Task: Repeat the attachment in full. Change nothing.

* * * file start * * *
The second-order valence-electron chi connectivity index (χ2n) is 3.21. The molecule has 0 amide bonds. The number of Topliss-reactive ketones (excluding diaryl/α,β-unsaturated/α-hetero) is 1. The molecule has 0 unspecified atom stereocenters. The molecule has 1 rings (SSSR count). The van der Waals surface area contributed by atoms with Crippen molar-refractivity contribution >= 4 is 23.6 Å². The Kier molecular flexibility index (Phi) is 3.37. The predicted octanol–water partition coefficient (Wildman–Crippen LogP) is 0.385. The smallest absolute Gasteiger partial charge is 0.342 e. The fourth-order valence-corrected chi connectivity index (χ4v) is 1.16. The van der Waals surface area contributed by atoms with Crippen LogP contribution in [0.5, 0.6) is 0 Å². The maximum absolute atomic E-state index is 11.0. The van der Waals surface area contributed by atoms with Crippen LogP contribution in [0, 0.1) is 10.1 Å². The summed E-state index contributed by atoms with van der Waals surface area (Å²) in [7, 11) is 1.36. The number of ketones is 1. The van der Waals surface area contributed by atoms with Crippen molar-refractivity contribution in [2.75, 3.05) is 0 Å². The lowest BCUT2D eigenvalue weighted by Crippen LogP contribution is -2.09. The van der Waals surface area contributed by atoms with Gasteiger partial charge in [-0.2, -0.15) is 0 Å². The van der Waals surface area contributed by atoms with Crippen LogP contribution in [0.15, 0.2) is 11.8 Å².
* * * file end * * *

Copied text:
The second-order valence-electron chi connectivity index (χ2n) is 3.21. The molecule has 0 amide bonds. The number of Topliss-reactive ketones (excluding diaryl/α,β-unsaturated/α-hetero) is 1. The molecule has 0 unspecified atom stereocenters. The molecule has 1 rings (SSSR count). The van der Waals surface area contributed by atoms with Crippen molar-refractivity contribution >= 4 is 23.6 Å². The Kier molecular flexibility index (Phi) is 3.37. The predicted octanol–water partition coefficient (Wildman–Crippen LogP) is 0.385. The smallest absolute Gasteiger partial charge is 0.342 e. The fourth-order valence-corrected chi connectivity index (χ4v) is 1.16. The van der Waals surface area contributed by atoms with Crippen LogP contribution in [0.5, 0.6) is 0 Å². The maximum absolute atomic E-state index is 11.0. The van der Waals surface area contributed by atoms with Crippen LogP contribution in [0, 0.1) is 10.1 Å². The summed E-state index contributed by atoms with van der Waals surface area (Å²) in [7, 11) is 1.36. The number of ketones is 1. The van der Waals surface area contributed by atoms with Crippen molar-refractivity contribution in [2.75, 3.05) is 0 Å². The lowest BCUT2D eigenvalue weighted by Crippen LogP contribution is -2.09. The van der Waals surface area contributed by atoms with Gasteiger partial charge in [-0.2, -0.15) is 0 Å². The van der Waals surface area contributed by atoms with Crippen LogP contribution in [0.15, 0.2) is 11.8 Å².